: . . . his wife walked out of a Noah screening as soon as the "rock monsters" appeared . . .

 

You mean, like, 80 seconds into the movie? Before the prologue has even finished?

Share this post


Link to post
Share on other sites

You mean, like, 80 seconds into the movie? Before the prologue has even finished?

Heh. No, it sounds like she waited until they offer to help build the ark. In fact, I don't remember the Nephilim being in the prologue, so I'll have to go back and have a second look. 

 

Funding for distribution was raised via Indiegogo. The first campaign raised just under $20,000 out of a $777,000 goal: https://www.indiegogo.com/projects/david-and-goliath-u-s-theater-release-april-3#home

 

The second campaign closes today; it has raised $2,333 out of a $15K goal: https://www.indiegogo.com/projects/david-and-goliath-u-s-theater-release-april-3--2

Edited by mrmando

Share this post


Link to post
Share on other sites

Another TBN interview with Chey:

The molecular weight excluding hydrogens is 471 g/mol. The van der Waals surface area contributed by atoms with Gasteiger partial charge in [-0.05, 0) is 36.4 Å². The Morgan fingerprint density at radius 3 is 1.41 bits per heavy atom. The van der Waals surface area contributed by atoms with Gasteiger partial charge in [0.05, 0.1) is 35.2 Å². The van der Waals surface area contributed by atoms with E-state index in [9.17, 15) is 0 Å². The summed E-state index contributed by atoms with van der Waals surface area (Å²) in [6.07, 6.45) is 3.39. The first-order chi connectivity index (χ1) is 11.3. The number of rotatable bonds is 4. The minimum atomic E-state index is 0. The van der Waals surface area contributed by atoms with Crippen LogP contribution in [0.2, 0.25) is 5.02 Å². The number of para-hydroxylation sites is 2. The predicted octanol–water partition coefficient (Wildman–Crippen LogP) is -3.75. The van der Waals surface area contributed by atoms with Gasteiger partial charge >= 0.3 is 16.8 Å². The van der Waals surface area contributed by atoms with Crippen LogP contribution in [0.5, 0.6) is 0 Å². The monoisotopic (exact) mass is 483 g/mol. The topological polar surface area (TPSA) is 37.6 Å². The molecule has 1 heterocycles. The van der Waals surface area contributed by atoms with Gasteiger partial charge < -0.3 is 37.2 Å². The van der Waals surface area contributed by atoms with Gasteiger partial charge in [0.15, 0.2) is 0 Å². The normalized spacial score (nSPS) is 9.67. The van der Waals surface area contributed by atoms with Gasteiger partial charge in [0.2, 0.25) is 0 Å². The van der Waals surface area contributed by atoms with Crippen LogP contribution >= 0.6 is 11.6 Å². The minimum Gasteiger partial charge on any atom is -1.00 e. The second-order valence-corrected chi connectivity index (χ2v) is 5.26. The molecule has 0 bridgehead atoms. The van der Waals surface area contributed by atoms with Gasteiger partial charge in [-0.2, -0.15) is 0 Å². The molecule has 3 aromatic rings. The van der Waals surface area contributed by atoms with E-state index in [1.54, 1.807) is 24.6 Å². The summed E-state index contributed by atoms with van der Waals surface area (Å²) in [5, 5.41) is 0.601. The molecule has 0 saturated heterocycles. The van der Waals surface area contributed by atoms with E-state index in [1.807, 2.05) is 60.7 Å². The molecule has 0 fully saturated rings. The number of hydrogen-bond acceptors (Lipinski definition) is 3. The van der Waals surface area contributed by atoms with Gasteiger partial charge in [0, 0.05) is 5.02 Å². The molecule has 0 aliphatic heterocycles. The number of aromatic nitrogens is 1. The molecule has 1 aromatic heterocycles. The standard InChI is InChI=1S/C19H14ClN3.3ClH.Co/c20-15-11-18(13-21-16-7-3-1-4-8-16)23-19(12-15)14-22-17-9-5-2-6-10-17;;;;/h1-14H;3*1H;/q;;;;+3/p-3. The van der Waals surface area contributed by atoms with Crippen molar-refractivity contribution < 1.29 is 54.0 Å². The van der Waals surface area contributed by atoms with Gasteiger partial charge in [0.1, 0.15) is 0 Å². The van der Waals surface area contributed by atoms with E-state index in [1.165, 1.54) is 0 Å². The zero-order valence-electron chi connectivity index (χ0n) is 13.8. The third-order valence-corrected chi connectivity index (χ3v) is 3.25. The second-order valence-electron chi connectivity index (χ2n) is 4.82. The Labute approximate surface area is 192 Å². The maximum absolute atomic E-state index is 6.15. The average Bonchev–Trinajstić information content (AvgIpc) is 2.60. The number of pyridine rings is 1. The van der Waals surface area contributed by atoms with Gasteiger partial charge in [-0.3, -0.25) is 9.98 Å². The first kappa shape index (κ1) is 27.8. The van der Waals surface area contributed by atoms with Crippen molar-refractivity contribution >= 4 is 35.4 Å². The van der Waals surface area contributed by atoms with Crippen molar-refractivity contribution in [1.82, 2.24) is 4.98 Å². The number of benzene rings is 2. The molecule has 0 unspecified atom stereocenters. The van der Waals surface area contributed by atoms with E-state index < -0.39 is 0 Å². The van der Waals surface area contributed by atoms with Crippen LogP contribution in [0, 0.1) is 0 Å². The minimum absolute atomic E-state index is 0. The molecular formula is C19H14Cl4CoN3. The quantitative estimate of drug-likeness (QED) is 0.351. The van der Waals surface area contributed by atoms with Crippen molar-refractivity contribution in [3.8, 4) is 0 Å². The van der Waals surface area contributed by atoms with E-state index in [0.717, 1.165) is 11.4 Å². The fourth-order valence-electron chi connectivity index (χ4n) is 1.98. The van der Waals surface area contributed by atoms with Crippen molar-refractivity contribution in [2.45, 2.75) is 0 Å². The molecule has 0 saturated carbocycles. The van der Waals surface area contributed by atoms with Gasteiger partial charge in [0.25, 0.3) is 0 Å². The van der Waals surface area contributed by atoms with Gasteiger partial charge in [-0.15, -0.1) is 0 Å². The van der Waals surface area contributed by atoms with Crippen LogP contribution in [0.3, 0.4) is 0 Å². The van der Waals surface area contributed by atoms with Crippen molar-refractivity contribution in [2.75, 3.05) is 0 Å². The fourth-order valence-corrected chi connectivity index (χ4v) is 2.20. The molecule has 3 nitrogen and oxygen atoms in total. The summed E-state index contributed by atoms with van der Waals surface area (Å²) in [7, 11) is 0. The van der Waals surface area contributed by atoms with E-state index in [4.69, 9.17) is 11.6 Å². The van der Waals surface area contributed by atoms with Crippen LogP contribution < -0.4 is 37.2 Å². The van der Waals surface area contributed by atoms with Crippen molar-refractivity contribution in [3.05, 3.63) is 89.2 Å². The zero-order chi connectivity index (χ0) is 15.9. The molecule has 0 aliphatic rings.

Mostly retreading things he's said elsewhere, but a few interesting points emerge. 

 

First, he again brings up another film he says he produced last year: Freedom, a period film about slavery. I've seen the trailer for this film and it looks a ton better than any other Chey film ... but it turns out that he's only the screenwriter and producer, not the director. He strongly implies that he directed it, but stops just short of an outright claim, which is lucky for him because it would be a lie. Chey claims this is a $20 million film, but IMDB says its budget is estimated at $4.5 million. 

 

Interestingly, while he says D&G is a "big-budget" film, he never gives an exact figure. Articles on GodVine, Christian Post, etc., have claimed that the budget was $50 million, but I have yet to hear that figure coming directly from Chey's mouth. I am beginning to wonder why. I've seen the film and it does look like it might have been made for $50 million—in Monopoly money.

Regarding the quality of his films, Chey points out that directors often have to make bad films in order to learn how to make good ones ... except that having now seen David and Goliath, I can assert that his films aren't getting any better. He also says that he thinks there's room for Christian A-list directors and Christian "D-league" directors, but he doesn't say where he'd place himself on that spectrum.